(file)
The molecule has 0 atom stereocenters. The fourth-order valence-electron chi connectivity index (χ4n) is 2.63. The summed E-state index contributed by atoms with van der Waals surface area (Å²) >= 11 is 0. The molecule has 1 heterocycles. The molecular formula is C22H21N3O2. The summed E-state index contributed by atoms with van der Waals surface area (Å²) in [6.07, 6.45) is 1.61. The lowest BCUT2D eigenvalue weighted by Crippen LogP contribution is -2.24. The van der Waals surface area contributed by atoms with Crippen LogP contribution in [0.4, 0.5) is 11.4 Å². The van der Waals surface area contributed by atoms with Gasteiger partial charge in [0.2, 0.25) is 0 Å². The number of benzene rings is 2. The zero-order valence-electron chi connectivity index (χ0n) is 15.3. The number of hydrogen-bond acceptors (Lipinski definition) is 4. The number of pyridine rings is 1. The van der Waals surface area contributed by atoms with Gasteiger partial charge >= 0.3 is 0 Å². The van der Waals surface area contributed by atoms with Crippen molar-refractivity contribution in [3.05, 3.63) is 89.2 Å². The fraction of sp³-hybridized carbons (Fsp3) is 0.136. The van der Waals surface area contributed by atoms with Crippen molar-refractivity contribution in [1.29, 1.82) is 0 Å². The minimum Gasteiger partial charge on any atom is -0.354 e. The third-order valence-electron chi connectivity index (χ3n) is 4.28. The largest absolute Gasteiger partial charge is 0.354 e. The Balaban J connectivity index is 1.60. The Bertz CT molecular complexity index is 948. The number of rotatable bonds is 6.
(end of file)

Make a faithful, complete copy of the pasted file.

The molecule has 0 atom stereocenters. The fourth-order valence-electron chi connectivity index (χ4n) is 2.63. The summed E-state index contributed by atoms with van der Waals surface area (Å²) >= 11 is 0. The molecule has 1 heterocycles. The molecular formula is C22H21N3O2. The summed E-state index contributed by atoms with van der Waals surface area (Å²) in [6.07, 6.45) is 1.61. The lowest BCUT2D eigenvalue weighted by Crippen LogP contribution is -2.24. The van der Waals surface area contributed by atoms with Crippen LogP contribution in [0.4, 0.5) is 11.4 Å². The van der Waals surface area contributed by atoms with Gasteiger partial charge in [0.2, 0.25) is 0 Å². The number of benzene rings is 2. The zero-order valence-electron chi connectivity index (χ0n) is 15.3. The number of hydrogen-bond acceptors (Lipinski definition) is 4. The number of pyridine rings is 1. The van der Waals surface area contributed by atoms with Gasteiger partial charge >= 0.3 is 0 Å². The van der Waals surface area contributed by atoms with Crippen molar-refractivity contribution in [3.05, 3.63) is 89.2 Å². The fraction of sp³-hybridized carbons (Fsp3) is 0.136. The van der Waals surface area contributed by atoms with Crippen molar-refractivity contribution in [1.29, 1.82) is 0 Å². The minimum Gasteiger partial charge on any atom is -0.354 e. The third-order valence-electron chi connectivity index (χ3n) is 4.28. The largest absolute Gasteiger partial charge is 0.354 e. The Balaban J connectivity index is 1.60. The Bertz CT molecular complexity index is 948. The number of rotatable bonds is 6.